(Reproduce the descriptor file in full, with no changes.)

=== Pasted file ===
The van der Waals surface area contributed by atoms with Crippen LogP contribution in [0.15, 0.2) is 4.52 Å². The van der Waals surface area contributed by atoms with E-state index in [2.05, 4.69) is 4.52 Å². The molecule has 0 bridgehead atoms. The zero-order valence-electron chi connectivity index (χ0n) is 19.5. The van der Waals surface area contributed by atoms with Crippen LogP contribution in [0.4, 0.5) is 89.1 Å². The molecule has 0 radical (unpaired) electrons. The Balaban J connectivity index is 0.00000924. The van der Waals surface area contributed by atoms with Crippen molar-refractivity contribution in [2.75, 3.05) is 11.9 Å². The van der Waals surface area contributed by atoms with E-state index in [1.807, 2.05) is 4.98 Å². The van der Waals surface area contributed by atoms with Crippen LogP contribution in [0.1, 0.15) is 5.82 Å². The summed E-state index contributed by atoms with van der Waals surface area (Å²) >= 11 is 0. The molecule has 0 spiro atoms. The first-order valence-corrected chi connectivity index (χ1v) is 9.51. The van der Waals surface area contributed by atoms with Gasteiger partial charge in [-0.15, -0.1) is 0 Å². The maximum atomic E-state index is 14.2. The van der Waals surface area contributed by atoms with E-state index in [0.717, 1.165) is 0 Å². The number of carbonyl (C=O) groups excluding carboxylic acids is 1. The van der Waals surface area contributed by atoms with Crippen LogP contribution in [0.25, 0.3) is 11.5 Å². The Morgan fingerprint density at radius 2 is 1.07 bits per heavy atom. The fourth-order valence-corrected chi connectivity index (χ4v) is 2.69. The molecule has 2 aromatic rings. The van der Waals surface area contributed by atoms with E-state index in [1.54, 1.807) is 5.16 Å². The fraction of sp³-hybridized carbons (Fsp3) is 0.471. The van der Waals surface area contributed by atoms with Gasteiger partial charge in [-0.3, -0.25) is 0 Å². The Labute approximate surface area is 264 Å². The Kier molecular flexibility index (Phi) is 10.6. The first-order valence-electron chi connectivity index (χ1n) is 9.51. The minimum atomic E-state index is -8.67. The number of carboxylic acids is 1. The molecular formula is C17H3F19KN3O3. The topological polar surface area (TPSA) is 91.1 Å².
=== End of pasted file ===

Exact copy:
The van der Waals surface area contributed by atoms with Crippen LogP contribution in [0.15, 0.2) is 4.52 Å². The van der Waals surface area contributed by atoms with E-state index in [2.05, 4.69) is 4.52 Å². The molecule has 0 bridgehead atoms. The zero-order valence-electron chi connectivity index (χ0n) is 19.5. The van der Waals surface area contributed by atoms with Crippen LogP contribution in [0.4, 0.5) is 89.1 Å². The molecule has 0 radical (unpaired) electrons. The Balaban J connectivity index is 0.00000924. The van der Waals surface area contributed by atoms with Crippen molar-refractivity contribution in [2.75, 3.05) is 11.9 Å². The van der Waals surface area contributed by atoms with E-state index in [1.807, 2.05) is 4.98 Å². The van der Waals surface area contributed by atoms with Crippen LogP contribution in [0.1, 0.15) is 5.82 Å². The summed E-state index contributed by atoms with van der Waals surface area (Å²) >= 11 is 0. The molecule has 0 spiro atoms. The first-order valence-corrected chi connectivity index (χ1v) is 9.51. The van der Waals surface area contributed by atoms with Gasteiger partial charge in [-0.15, -0.1) is 0 Å². The maximum atomic E-state index is 14.2. The van der Waals surface area contributed by atoms with E-state index in [0.717, 1.165) is 0 Å². The number of carbonyl (C=O) groups excluding carboxylic acids is 1. The van der Waals surface area contributed by atoms with Crippen LogP contribution in [0.25, 0.3) is 11.5 Å². The Morgan fingerprint density at radius 2 is 1.07 bits per heavy atom. The fourth-order valence-corrected chi connectivity index (χ4v) is 2.69. The molecule has 2 aromatic rings. The van der Waals surface area contributed by atoms with E-state index in [1.54, 1.807) is 5.16 Å². The fraction of sp³-hybridized carbons (Fsp3) is 0.471. The van der Waals surface area contributed by atoms with Gasteiger partial charge in [-0.3, -0.25) is 0 Å². The Labute approximate surface area is 264 Å². The Kier molecular flexibility index (Phi) is 10.6. The first-order valence-electron chi connectivity index (χ1n) is 9.51. The minimum atomic E-state index is -8.67. The number of carboxylic acids is 1. The molecular formula is C17H3F19KN3O3. The topological polar surface area (TPSA) is 91.1 Å².